In July, to commemorate their first anniversary, a Colorado couple in their 30s wanted a treat that would help them extend the high of their special day: custom gold-foil-tipped marijuana cigars.
They went to Made in Xiaolin for a $1,200 set of “cannagars,” made with premium flower and bearing the wedding date stamped on the rolling paper. “We compare it to popping bottles,” says Christopher Louie, the founder of the company 30 miles southwest of Denver. He has aims on Aspen’s party scene next.
Four-figure blunts are but one part of a burgeoning market for personalized, high-end cannabis products, especially on the West Coast, where growers often have a glut and are trying to find new ways to market their harvest. Oregon and California, two states with a long history of cultivation, have experienced oversupply since marijuana was legalized. (Interstate commerce is federally prohibited, and Oregon produces more legal weed than its residents can consume, while California still has a robust black market on top of its new legal industry.)
Legal cannabis sales were north of $10 billion last year in the U.S. and are forecast to grow to $30 billion in 2024, according to BDS Analytics. Eleven states plus Washington, D.C., authorize recreational use, while 24 more allow some form of medical marijuana. Almost 80% of Americans live in a state with some kind of access.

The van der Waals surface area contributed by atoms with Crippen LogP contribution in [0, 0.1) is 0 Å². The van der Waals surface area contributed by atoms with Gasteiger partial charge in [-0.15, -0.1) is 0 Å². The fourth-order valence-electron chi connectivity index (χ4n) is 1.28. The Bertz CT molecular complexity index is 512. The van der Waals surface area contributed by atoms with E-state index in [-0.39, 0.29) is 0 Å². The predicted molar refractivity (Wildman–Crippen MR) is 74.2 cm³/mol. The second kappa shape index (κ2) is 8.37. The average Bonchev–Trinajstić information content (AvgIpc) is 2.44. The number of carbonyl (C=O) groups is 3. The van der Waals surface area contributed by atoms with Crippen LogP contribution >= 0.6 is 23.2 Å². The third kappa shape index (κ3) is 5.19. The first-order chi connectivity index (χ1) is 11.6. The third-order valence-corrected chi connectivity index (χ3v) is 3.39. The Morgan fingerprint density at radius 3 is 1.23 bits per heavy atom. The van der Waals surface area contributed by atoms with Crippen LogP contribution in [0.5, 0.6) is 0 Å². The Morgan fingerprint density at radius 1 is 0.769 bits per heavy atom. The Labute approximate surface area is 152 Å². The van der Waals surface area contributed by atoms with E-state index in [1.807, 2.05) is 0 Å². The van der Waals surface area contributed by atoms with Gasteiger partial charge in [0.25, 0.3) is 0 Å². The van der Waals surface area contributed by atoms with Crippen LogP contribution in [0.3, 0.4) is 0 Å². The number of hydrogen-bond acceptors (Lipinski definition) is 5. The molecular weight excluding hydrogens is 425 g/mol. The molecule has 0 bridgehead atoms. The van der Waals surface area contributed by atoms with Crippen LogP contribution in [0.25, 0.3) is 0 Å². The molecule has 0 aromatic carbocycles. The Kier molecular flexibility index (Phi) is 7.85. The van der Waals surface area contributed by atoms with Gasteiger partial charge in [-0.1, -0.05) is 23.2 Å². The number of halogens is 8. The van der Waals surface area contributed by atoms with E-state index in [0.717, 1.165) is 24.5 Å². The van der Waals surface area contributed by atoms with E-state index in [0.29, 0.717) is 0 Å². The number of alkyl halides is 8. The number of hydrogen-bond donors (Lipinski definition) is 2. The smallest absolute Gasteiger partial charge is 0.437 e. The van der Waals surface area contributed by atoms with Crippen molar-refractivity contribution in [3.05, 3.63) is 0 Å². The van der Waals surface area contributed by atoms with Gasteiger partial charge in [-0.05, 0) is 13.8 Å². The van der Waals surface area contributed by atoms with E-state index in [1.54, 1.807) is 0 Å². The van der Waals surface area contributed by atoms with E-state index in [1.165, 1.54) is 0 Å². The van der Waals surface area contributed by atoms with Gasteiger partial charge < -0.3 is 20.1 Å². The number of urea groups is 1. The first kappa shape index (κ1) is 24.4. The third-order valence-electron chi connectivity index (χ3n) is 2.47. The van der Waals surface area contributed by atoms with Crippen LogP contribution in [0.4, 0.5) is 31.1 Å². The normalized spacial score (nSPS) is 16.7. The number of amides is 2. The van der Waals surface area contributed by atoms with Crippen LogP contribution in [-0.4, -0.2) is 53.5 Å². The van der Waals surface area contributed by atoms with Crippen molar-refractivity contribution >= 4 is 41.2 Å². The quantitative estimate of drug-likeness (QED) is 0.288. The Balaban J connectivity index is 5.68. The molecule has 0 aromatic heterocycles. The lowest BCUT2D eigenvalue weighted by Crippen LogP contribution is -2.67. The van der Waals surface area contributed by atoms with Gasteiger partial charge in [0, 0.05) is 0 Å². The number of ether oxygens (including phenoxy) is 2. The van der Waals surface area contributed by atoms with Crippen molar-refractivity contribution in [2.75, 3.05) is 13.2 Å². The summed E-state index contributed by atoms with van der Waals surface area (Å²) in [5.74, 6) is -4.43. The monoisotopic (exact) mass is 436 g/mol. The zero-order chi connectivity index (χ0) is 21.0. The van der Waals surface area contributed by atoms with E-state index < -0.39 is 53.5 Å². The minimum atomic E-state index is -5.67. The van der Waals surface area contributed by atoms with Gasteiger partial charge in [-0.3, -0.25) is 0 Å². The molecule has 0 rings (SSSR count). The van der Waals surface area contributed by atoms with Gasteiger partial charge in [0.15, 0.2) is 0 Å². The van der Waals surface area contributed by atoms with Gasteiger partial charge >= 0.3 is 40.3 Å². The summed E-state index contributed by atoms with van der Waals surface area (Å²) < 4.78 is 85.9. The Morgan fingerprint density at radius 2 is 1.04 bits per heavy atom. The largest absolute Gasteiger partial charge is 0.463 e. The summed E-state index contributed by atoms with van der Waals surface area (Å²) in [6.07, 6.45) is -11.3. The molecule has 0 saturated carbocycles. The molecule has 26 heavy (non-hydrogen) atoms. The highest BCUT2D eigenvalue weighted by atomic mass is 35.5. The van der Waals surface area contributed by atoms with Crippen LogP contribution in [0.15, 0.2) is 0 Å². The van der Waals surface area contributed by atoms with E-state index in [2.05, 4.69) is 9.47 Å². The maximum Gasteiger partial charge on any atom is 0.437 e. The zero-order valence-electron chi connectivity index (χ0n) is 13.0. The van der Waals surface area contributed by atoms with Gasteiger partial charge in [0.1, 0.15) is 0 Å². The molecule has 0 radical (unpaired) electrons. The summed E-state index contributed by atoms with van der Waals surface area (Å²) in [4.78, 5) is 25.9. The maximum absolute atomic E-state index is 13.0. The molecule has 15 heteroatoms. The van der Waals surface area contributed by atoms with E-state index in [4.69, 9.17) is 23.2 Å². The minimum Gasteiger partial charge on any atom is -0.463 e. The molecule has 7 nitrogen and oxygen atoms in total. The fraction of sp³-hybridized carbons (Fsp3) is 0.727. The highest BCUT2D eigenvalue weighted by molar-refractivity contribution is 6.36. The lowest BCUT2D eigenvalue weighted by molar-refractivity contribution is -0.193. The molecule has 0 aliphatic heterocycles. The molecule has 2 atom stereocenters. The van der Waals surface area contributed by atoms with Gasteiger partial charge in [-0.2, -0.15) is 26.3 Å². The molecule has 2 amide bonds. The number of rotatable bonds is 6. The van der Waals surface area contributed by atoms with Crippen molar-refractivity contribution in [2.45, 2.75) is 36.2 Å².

As marijuana loses some of its historical stigma, and pushes into the mainstream, it’s getting a luxury makeover. Aesthetics has been “a big point of differentiation between us and anyone else on the shelf,” says Brett Heyman, founder and creative director of luxury handbag label Edie Parker. She introduced her own strains of marijuana in stylish, gold-capped jars as well as smoking accessories in May. “The vibe [of other cannabis brands] is very much old-timey apothecary, or medical, or stonery—none of those things spoke to me.”
To create the Flower by Edie Parker line, Heyman worked with craft cannabis brand Flow Kana and traveled to farms in Northern California to test product, eventually settling on three lines—cherry cheesecake (a heady indica strain), pineapple rising (an energetic sativa strain), and banana jam (a hybrid hyped as “a unique hostess gift for any dinner party”). All are outdoor and sun-grown by farms with at least one female partner. “We wanted the THC levels to not be crazy high and [the production] small batch—that narrows down your options,” she says. “Plus, they all had fruit names and all of our pipes are fruit [shaped].”
Heyman leaned on San Francisco-based Flow Kana’s expertise in producing and packaging, then bought its batch wholesale to sell through Edie Parker and distribute via weed-delivery company Emjay in and around West Los Angeles and Oakland. There was no additional cost for Heyman’s input on the strains and design aesthetics.